Y Satyanarayana

Cockfights and Sankranti--the association runs deep in parts of coastal Andhra. What bull fights are to Spain or closer home, the sport of Jallikattu is to Tamil Nadu, cockfights are to parts of rural Andhra Pradesh.

East and West Godavari districts in the state celebrate Sankranti in a big way by staging cockfights during the three days of Bhogi, Makara Sankranti and Kanuma on January 13,14 and 15. It is not the cockfights in themselves which raise eyebrows or catch one's attention, but the betting associated with it. Trained, well-fed roosters, their legs fitted with razor-blades are set upon each other in a fight-to-the-finish.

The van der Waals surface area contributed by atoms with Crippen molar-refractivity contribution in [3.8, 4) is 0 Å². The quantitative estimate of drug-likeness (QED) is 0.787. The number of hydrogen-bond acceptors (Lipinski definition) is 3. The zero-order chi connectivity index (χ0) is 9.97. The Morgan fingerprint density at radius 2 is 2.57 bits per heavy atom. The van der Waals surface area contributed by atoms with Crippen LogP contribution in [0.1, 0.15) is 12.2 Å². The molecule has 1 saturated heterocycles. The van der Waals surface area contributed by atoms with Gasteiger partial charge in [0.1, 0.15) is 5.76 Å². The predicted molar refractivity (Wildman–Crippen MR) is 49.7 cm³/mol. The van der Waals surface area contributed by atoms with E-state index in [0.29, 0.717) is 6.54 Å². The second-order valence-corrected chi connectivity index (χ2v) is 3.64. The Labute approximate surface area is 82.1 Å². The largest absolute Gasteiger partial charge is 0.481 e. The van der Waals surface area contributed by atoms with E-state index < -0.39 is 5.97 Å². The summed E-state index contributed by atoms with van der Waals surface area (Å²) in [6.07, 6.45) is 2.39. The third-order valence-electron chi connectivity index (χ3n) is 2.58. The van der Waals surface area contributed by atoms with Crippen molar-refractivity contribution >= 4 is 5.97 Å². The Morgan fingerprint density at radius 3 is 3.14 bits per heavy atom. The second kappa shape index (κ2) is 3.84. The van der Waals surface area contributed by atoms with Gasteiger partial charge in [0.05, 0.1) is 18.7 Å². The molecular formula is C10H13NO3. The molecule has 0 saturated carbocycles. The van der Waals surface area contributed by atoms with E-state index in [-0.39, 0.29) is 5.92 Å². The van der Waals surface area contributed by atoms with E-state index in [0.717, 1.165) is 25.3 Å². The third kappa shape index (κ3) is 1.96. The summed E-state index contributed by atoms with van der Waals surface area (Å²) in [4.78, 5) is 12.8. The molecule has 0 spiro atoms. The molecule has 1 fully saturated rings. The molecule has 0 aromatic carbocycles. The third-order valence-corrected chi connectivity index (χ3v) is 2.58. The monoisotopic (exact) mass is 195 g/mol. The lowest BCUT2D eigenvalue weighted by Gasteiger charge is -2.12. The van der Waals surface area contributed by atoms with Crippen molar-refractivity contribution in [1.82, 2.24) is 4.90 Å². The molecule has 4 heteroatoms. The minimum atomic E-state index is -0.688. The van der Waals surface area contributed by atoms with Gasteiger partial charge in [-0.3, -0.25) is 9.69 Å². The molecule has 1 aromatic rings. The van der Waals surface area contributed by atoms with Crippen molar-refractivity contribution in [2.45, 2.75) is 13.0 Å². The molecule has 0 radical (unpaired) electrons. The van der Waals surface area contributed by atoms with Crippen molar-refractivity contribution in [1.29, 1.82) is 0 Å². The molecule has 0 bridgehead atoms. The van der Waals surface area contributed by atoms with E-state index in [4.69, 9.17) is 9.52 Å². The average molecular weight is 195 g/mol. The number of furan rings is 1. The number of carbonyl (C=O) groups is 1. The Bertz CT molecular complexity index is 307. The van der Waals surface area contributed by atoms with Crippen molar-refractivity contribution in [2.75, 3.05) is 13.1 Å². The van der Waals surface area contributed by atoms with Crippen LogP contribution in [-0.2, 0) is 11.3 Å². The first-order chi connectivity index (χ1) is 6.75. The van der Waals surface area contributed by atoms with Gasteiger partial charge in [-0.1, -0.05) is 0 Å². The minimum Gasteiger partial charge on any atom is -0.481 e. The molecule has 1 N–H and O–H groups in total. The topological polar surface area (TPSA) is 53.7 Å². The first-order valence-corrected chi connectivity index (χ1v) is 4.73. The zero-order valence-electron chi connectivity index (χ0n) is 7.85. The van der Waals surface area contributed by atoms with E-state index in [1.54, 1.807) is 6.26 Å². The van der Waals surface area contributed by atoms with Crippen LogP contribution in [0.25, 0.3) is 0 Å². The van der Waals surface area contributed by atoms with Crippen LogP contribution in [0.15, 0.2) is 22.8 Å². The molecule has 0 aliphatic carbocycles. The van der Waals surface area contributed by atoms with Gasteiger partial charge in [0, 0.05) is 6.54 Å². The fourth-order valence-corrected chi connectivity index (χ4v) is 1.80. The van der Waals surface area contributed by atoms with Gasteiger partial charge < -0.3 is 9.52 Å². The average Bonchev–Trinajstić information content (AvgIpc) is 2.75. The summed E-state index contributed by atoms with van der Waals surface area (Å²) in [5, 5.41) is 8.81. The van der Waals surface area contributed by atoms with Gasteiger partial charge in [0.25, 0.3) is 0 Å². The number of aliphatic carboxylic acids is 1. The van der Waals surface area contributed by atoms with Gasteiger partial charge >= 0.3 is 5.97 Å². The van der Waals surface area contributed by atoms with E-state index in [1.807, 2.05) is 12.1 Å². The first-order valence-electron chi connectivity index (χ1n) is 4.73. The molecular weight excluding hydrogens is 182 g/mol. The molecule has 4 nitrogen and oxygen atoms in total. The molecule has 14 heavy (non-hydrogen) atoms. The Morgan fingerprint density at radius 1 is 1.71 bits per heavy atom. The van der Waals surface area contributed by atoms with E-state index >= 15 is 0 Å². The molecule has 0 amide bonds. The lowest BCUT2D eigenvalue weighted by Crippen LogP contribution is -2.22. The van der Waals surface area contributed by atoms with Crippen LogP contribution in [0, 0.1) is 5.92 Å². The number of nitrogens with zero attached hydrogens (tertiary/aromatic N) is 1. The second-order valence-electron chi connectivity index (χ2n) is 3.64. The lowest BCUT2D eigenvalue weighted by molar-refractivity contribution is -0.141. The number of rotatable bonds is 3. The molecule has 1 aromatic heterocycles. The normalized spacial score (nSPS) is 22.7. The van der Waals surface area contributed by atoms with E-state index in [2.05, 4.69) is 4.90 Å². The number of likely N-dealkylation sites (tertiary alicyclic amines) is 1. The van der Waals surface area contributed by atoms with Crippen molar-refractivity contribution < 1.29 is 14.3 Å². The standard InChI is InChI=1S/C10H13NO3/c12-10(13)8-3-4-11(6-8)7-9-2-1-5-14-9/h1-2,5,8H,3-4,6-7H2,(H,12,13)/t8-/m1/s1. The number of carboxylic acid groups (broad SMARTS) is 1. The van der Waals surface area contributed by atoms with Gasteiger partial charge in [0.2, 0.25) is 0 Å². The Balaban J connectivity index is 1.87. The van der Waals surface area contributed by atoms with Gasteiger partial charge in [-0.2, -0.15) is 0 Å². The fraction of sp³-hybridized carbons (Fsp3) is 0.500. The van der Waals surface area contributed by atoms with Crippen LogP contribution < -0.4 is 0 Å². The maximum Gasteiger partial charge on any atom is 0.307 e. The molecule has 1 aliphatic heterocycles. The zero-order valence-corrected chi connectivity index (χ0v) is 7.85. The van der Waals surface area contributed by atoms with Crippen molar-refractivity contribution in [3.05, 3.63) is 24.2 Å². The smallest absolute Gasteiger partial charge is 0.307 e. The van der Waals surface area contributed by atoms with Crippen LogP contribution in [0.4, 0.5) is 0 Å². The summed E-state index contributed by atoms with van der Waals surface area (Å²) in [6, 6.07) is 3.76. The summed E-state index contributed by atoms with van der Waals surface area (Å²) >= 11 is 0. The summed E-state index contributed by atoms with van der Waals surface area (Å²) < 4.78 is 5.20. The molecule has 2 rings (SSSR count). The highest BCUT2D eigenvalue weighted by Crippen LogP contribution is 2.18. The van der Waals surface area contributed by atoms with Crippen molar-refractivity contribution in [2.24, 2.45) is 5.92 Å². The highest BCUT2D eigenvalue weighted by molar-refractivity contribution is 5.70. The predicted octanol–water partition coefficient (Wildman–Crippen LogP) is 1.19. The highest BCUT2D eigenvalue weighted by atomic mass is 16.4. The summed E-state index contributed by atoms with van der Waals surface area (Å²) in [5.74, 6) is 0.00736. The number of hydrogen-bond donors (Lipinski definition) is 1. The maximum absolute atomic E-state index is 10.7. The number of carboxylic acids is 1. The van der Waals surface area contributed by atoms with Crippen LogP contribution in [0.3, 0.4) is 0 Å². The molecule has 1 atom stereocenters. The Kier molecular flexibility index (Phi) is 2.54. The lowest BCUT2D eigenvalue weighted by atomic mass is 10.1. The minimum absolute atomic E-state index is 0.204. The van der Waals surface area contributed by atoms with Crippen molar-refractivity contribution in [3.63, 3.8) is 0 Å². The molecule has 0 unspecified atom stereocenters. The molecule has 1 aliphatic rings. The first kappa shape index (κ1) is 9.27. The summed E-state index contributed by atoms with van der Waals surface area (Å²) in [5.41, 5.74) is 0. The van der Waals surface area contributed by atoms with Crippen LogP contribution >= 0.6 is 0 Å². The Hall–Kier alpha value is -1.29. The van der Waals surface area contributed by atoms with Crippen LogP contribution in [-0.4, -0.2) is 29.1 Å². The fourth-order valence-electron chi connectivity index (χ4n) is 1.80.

The bloody 'sport' gets the adrenaline levels of the spectators rushing and huge bets are believed to be placed by backers of these birds--politicians, wealthy farmers and businessmen, among others. Courts have always stepped in and issued strict orders against this 'sport' during the harvest festival, yet year after year, organizers of cockfights prep themselves up for the mid-January spectacle, which appears to continue unhindered.

Srinivasa Raju, a businessman, said that cockfights were a part of local culture and it would be difficult for others to understand this phenomenon. "While it is wrong to fit roosters with blades and knives, cockfights have always been staged around Sankranti," he said. However, he agreed that betting should be discouraged.

Cops warn local organisers against the sport and there are arrests and seizures of huge amounts of money, but popular interest in the 'sport' does not show any signs of ebbing. Will this Sankranti see hundreds of crores change hands again?